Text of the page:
Aristotle’s Theory of Mimesis: A Critique

Aristotle’s Theory of Mimesis: A Critique

It was in 2010 that I first published this idea in the preface to Zaar. I’m still not sure if anyone else has ever looked upon Aristotle’s theory of mimesis (imitation) from this angle because I don’t read a lot. Now that it’s been more than eight years planning to render the critique in English, I have finally decided to rid myself of the guilt of depriving the world of this intellectual gem.

It is safe to maintain that Aristotle believes mimesis to be a process in which an artist imitates life. You are absolutely free to interpret both imitation and life however you want within the rational limits. Some of these limits are evident from how Aristotle himself illustrates the concept. He talks about living persons being the objects of imitation and humans learning through the process of imitation.

What strikes me as odd in the theory is that it should be impossible for the agent and the object of an imitation, i.e., the imitator and the imitated, to be the same. To borrow the metaphor from Plato, a painter can imitate a bed made by the carpenter or the one that exist only as an idea because he, the painter, is not a bed himself. A normal person can imitate a stutterer but a stutterer cannot do this.  Stutterers are stutterers; they do not pose it. They can be objects, but not agents of an imitation of stuttering. And if they are the agents, they are supposed to be imitating rather than originating the stuttering. By the same token, it should be impossible for an artist, i.e., a living person, to be both the agent and object of imitation of life, or nature, if you prefer it that way.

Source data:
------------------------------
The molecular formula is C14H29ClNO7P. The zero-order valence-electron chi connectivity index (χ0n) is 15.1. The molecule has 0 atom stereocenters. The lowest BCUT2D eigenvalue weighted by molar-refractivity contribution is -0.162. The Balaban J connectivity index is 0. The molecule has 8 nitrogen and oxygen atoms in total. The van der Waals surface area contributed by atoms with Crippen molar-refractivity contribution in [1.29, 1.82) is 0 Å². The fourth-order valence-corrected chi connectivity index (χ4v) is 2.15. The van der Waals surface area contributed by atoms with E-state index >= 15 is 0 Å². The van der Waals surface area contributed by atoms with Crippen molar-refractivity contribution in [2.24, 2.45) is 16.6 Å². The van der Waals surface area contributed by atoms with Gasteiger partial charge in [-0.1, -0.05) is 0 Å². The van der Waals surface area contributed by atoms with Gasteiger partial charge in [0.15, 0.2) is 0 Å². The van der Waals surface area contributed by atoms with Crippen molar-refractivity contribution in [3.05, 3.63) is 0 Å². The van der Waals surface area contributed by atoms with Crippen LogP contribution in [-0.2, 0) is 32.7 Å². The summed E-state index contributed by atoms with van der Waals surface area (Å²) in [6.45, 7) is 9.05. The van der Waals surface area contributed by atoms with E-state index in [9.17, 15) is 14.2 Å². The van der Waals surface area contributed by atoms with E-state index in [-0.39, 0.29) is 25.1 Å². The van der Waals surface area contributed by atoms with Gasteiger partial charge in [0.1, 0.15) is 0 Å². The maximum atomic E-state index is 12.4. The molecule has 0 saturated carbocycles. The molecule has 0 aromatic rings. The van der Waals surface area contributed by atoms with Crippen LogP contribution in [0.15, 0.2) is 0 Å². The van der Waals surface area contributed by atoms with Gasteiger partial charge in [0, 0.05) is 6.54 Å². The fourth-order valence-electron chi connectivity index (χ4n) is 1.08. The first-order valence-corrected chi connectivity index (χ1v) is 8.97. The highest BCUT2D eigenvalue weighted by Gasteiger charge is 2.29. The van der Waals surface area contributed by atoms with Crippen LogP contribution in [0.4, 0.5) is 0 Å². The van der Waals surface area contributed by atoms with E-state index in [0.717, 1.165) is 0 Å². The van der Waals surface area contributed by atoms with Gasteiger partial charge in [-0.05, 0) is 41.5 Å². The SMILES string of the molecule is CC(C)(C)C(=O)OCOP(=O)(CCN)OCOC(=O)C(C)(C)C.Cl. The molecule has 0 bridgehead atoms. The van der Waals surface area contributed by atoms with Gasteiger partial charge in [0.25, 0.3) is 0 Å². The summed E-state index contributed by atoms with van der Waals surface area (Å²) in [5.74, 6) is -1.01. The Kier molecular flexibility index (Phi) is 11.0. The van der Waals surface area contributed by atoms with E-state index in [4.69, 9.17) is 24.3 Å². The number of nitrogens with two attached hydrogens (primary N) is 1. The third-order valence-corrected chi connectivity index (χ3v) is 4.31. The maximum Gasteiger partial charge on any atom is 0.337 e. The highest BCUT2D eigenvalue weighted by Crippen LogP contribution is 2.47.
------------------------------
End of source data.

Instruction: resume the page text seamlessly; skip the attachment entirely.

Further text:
We can avoid this discrepancy simply by maintaining that the artist imitates specific events of life that do not belong to him. He does not imitate life in general that he shares with the objects of his imitation. But the problem with this perspective is that it absolutely fails to justify the universality of art, something Aristotle himself is very sure of.

Personally, I agree with Aristotle in that we learn and express by imitation. But stretching that idea to account for the creation of art is unjustifiable. As a literary artist myself, I believe art emanates from an irresistible temptation to unite with reality as an individual when it calls for it. It is only the restraint of being a human that bars the artist from expressing his experience except by means of imitation. Otherwise, it is neither inspired by nor limited to imitation. I can tell you it is very similar to coitus but you should remember that comparison to coitus is all by means of which I can express the experience!

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